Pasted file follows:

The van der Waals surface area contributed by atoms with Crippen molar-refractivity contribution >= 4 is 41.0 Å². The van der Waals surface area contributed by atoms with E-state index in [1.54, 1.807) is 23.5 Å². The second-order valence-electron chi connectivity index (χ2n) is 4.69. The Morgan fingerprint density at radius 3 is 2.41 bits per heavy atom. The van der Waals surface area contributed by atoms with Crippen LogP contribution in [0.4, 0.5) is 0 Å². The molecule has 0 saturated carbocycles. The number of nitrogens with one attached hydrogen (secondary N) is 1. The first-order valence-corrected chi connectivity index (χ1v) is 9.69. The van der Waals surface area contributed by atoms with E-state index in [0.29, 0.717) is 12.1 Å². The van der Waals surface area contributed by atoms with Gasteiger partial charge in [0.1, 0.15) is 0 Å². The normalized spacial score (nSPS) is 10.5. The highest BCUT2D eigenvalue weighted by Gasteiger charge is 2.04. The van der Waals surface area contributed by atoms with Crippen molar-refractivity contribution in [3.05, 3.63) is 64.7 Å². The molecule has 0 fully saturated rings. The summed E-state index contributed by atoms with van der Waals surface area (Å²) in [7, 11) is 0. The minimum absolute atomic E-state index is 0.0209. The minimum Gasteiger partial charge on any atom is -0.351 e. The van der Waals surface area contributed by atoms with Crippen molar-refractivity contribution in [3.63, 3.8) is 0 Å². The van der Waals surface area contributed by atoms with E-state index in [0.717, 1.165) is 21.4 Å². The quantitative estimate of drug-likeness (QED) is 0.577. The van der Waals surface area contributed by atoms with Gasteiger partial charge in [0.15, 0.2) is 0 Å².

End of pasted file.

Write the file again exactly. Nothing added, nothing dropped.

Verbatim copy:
The van der Waals surface area contributed by atoms with Crippen molar-refractivity contribution >= 4 is 41.0 Å². The van der Waals surface area contributed by atoms with E-state index in [1.54, 1.807) is 23.5 Å². The second-order valence-electron chi connectivity index (χ2n) is 4.69. The Morgan fingerprint density at radius 3 is 2.41 bits per heavy atom. The van der Waals surface area contributed by atoms with Crippen LogP contribution in [0.4, 0.5) is 0 Å². The molecule has 0 saturated carbocycles. The number of nitrogens with one attached hydrogen (secondary N) is 1. The first-order valence-corrected chi connectivity index (χ1v) is 9.69. The van der Waals surface area contributed by atoms with E-state index in [0.29, 0.717) is 12.1 Å². The van der Waals surface area contributed by atoms with Gasteiger partial charge in [0.1, 0.15) is 0 Å². The normalized spacial score (nSPS) is 10.5. The highest BCUT2D eigenvalue weighted by Gasteiger charge is 2.04. The van der Waals surface area contributed by atoms with Crippen molar-refractivity contribution in [3.05, 3.63) is 64.7 Å². The molecule has 0 fully saturated rings. The summed E-state index contributed by atoms with van der Waals surface area (Å²) in [7, 11) is 0. The minimum absolute atomic E-state index is 0.0209. The minimum Gasteiger partial charge on any atom is -0.351 e. The van der Waals surface area contributed by atoms with Crippen molar-refractivity contribution in [3.63, 3.8) is 0 Å². The van der Waals surface area contributed by atoms with E-state index in [0.717, 1.165) is 21.4 Å². The quantitative estimate of drug-likeness (QED) is 0.577. The van der Waals surface area contributed by atoms with Gasteiger partial charge in [0.15, 0.2) is 0 Å².